Assuming he follows through on his travel plans, U.S. President Donald Trump’s upcoming visits to Vietnam, the Philippines, and possibly China will shine a potentially unforgiving spotlight on his administration’s approach toward Asia and appetite for a continued regional leadership role. According to Vice President Mike Pence back in April, Trump is scheduled to attend three multilateral summits in November. In order, these are the Asia-Pacific Economic Cooperation (APEC) Leaders’ Summit in Vietnam November 6-11; the U.S.-Association of Southeast Asian Nations (ASEAN) Summit in the Philippines November 10-14; and the East Asia Summit (EAS) in the Philippines November 13-14.
But Trump comes to Asia amid a sense of profound ambivalence in the region. Although the administration’s priorities at the outset and at these meetings are quite clear, there are also lingering questions about its approach and the role of the United States more generally in the region.
The Trump administration’s approach to the region so far suggest that North Korea, terrorism, and trade issues are likely to feature as the priority policy areas for the United States. North Korea’s missile and nuclear programs were the first issues to land on Trump’s desk as president, featured in President Barack Obama’s handover briefing. Trump has maintained a consistent focus on North Korea since becoming president, if punctuated by inflammatory remarks. Most recently, he addressed the UN General Assembly on September 20, promising to “totally destroy” North Korea if it attacked the United States or its allies.
Turning to terrorism, combating “radical Islamic terror” was a major issue in Trump’s campaign, and in his inauguration speech. The Middle East will remain center-stage in the fight against the Islamic State (ISIS). But as its battlefield defeat looms closer in Iraq and Syria, the opening of a potential new ISIS “front” in Southeast Asia is a mounting concern for the United States and regional governments alike, and will undoubtedly be highlighted at the U.S.-ASEAN and East Asia summits.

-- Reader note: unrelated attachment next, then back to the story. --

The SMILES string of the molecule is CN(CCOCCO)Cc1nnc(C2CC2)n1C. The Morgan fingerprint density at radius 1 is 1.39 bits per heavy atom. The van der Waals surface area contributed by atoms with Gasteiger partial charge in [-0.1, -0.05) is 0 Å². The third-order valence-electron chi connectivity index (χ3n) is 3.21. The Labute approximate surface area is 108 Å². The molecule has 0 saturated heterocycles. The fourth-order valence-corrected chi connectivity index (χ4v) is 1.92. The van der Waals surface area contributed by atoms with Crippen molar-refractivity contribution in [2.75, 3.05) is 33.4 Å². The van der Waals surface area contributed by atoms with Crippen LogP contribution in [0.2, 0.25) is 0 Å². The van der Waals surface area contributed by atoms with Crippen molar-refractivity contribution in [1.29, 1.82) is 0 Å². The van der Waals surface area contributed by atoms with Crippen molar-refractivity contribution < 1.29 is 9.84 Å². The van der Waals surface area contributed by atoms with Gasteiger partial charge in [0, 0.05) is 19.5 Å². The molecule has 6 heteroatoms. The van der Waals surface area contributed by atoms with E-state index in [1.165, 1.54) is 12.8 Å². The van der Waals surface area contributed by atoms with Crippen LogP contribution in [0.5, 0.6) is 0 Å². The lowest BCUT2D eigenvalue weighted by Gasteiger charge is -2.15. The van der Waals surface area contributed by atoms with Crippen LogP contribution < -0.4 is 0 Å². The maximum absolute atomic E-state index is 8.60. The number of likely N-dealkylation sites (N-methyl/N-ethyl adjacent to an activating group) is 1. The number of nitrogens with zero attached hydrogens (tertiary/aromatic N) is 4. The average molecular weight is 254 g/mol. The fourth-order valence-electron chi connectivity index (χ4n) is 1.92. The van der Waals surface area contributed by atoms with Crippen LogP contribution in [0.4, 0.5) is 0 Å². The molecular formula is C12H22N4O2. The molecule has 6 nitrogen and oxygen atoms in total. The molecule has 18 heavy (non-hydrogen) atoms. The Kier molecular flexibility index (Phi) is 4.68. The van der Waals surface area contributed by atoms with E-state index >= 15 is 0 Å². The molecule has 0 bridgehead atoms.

On trade, Trump has not carried out his reported intention to withdraw from the U.S.-South Korea (KORUS) free trade agreement. Trump’s hostile attitude toward free trade agreements is deeply rooted and well known. Washington’s battered reputation continues to suffer from Trump’s rejection of the Trans-Pacific Partnership (TPP). It is unlikely new trade deals will be made or amended on his trip; if they do not help America “win,” Trump will not publicize them. Conversely, the security imperative for cooperation on North Korea means that he will not risk disaffecting regional partners by pulling out of existing agreements.
A little over eight months into the Trump presidency, things could be worse for the United States in Asia. America’s Asian alliance network remains fundamentally intact and Washington has managed to mobilize a significant amount of international support in its campaign to isolate North Korea. But there are also a number of glaring shortcomings and contradictions to the Trump administration’s Asia policy. Some failings are simply attributable to inexperience. The new and internally volatile administration is operating without the support of a sizable caucus of the Republican foreign and security policy establishment.